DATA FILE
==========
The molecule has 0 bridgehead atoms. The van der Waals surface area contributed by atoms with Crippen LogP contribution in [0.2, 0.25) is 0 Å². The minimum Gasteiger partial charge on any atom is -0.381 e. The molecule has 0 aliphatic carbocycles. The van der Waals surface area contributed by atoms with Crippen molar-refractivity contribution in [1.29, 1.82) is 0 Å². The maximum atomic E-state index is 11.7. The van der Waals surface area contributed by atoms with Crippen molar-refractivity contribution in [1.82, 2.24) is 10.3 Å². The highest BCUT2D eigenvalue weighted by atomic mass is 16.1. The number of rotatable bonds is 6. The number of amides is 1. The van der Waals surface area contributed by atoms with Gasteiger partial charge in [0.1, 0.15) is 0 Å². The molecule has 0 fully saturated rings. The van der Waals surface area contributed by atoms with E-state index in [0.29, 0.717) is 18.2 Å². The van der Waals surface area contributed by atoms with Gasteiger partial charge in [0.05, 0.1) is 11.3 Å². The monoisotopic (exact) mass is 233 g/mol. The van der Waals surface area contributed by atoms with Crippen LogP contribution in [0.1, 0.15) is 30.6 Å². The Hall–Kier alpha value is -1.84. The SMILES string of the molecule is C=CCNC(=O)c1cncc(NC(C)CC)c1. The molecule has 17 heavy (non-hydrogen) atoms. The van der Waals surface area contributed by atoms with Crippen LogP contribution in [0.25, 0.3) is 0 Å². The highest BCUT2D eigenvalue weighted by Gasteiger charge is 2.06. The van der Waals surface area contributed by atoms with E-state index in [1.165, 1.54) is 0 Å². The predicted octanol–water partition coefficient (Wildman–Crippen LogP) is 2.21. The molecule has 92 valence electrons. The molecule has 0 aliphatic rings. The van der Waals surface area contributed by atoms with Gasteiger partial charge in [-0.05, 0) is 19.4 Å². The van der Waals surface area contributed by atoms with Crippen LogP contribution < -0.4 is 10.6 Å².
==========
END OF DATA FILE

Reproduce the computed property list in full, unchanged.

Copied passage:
The molecule has 0 bridgehead atoms. The van der Waals surface area contributed by atoms with Crippen LogP contribution in [0.2, 0.25) is 0 Å². The minimum Gasteiger partial charge on any atom is -0.381 e. The molecule has 0 aliphatic carbocycles. The van der Waals surface area contributed by atoms with Crippen molar-refractivity contribution in [1.29, 1.82) is 0 Å². The maximum atomic E-state index is 11.7. The van der Waals surface area contributed by atoms with Crippen molar-refractivity contribution in [1.82, 2.24) is 10.3 Å². The highest BCUT2D eigenvalue weighted by atomic mass is 16.1. The number of rotatable bonds is 6. The number of amides is 1. The van der Waals surface area contributed by atoms with Gasteiger partial charge in [0.1, 0.15) is 0 Å². The molecule has 0 fully saturated rings. The van der Waals surface area contributed by atoms with E-state index in [0.29, 0.717) is 18.2 Å². The van der Waals surface area contributed by atoms with Gasteiger partial charge in [0.05, 0.1) is 11.3 Å². The monoisotopic (exact) mass is 233 g/mol. The van der Waals surface area contributed by atoms with Crippen LogP contribution in [0.1, 0.15) is 30.6 Å². The Hall–Kier alpha value is -1.84. The SMILES string of the molecule is C=CCNC(=O)c1cncc(NC(C)CC)c1. The molecule has 17 heavy (non-hydrogen) atoms. The van der Waals surface area contributed by atoms with Crippen LogP contribution in [0.25, 0.3) is 0 Å². The highest BCUT2D eigenvalue weighted by Gasteiger charge is 2.06. The van der Waals surface area contributed by atoms with E-state index in [1.165, 1.54) is 0 Å². The predicted octanol–water partition coefficient (Wildman–Crippen LogP) is 2.21. The molecule has 92 valence electrons. The molecule has 0 aliphatic rings. The van der Waals surface area contributed by atoms with Gasteiger partial charge in [-0.05, 0) is 19.4 Å². The van der Waals surface area contributed by atoms with Crippen LogP contribution < -0.4 is 10.6 Å².